Environmental engineering technicians typically have an associate’s degree in environmental engineering technology or a related field. Programs can be found in vocational–technical schools and community colleges. Vocational–technical schools include postsecondary public institutions that serve local students and emphasize training needed by local employers. Community colleges offer programs similar to those in technical institutes but include more theory-based and liberal arts coursework. Associate’s degree programs generally include courses in mathematics, chemistry, solid and hazardous waste, and environmental biology, among others.

ABET accredits programs at the associate’s level and above. Some environmental engineering technicians enter the occupation with a bachelor’s degree in a natural science, such as biology or chemistry.


Environmental engineering technicians usually begin work as trainees in entry-level positions supervised by an environmental engineer or a more experienced technician. As they gain experience, technicians take on more responsibility and carry out assignments under general supervision. Some eventually become supervisors.

Technicians who have a bachelor’s degree often are able to advance to engineering positions.

Personality and Interests

Environmental engineering technicians typically have an interest in the Building, Thinking and Organizing interest areas, according to the Holland Code framework. The Building interest area indicates a focus on working with tools and machines, and making or fixing practical things. The Thinking interest area indicates a focus on researching, investigating, and increasing the understanding of natural laws. The Organizing interest area indicates a focus on working with information and processes to keep things arranged in orderly systems.

If you are not sure whether you have a Building or Thinking or Organizing interest which might fit with a career as an environmental engineering technician, you can take a career test to measure your interests.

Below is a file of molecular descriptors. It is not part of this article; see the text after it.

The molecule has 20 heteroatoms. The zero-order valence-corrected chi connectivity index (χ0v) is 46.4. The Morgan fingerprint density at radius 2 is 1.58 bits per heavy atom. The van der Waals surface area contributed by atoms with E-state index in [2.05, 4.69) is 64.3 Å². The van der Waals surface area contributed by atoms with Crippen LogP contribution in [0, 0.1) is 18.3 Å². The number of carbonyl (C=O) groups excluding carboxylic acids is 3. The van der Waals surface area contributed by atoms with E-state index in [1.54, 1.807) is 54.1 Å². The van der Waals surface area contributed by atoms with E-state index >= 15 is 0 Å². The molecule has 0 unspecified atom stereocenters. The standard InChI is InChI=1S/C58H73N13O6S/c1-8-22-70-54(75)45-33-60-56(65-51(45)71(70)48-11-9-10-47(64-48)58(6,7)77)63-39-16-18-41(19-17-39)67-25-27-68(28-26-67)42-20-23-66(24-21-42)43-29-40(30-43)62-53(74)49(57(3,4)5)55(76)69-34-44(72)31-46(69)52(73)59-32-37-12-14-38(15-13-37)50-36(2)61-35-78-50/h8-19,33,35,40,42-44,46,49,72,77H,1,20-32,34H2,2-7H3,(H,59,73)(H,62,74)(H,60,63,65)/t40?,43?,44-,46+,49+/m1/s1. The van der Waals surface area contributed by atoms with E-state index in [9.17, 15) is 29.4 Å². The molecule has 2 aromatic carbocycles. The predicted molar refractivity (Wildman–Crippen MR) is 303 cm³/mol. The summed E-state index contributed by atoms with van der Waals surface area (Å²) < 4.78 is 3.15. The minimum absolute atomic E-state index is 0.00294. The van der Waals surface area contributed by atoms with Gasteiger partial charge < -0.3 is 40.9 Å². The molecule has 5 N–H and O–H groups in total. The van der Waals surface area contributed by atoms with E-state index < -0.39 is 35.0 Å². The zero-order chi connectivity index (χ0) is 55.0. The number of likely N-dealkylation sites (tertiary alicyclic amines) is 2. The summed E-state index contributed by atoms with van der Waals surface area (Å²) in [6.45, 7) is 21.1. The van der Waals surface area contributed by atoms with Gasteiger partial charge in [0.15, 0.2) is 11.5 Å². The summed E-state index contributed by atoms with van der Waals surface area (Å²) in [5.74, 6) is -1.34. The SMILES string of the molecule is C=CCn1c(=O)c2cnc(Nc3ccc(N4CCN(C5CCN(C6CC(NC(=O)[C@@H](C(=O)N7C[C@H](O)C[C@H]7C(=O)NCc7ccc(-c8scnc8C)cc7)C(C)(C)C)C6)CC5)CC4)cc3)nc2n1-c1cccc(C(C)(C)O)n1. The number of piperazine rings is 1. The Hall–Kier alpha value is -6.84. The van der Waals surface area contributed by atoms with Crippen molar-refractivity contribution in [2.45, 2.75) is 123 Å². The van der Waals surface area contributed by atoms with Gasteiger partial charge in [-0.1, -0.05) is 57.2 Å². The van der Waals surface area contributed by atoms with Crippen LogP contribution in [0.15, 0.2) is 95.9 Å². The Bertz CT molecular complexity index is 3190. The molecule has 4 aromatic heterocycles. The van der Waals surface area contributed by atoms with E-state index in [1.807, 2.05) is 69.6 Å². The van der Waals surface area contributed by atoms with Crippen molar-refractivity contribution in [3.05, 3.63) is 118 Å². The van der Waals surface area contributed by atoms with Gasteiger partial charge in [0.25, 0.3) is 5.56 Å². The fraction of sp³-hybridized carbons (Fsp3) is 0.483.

Environmental engineering technicians should also possess the following specific qualities:

Critical-thinking skills. Environmental engineers rely on environmental engineering technicians to help identify problems and their solutions and to implement the engineers’ plans. To do these tasks, technicians must be able to think critically and logically.

Listening skills. Environmental engineering technicians must be able to listen carefully to the instructions that engineers give them.

Observational skills. Environmental engineering technicians are the eyes and ears of environmental engineers and must assume responsibility for properly evaluating situations onsite. These technicians must be able to recognize problems so that the environmental engineers are informed as quickly as possible.

Reading skills. Environmental engineering technicians must be able to read and understand legal and technical documents to ensure that regulatory requirements are being met.


The median annual wage for environmental engineering technicians was $45,350 in May 2012. The median wage is the wage at which half the workers in an occupation earned more than that amount and half earned less. The lowest 10 percent earned less than $28,680, and the top 10 percent earned more than $76,560.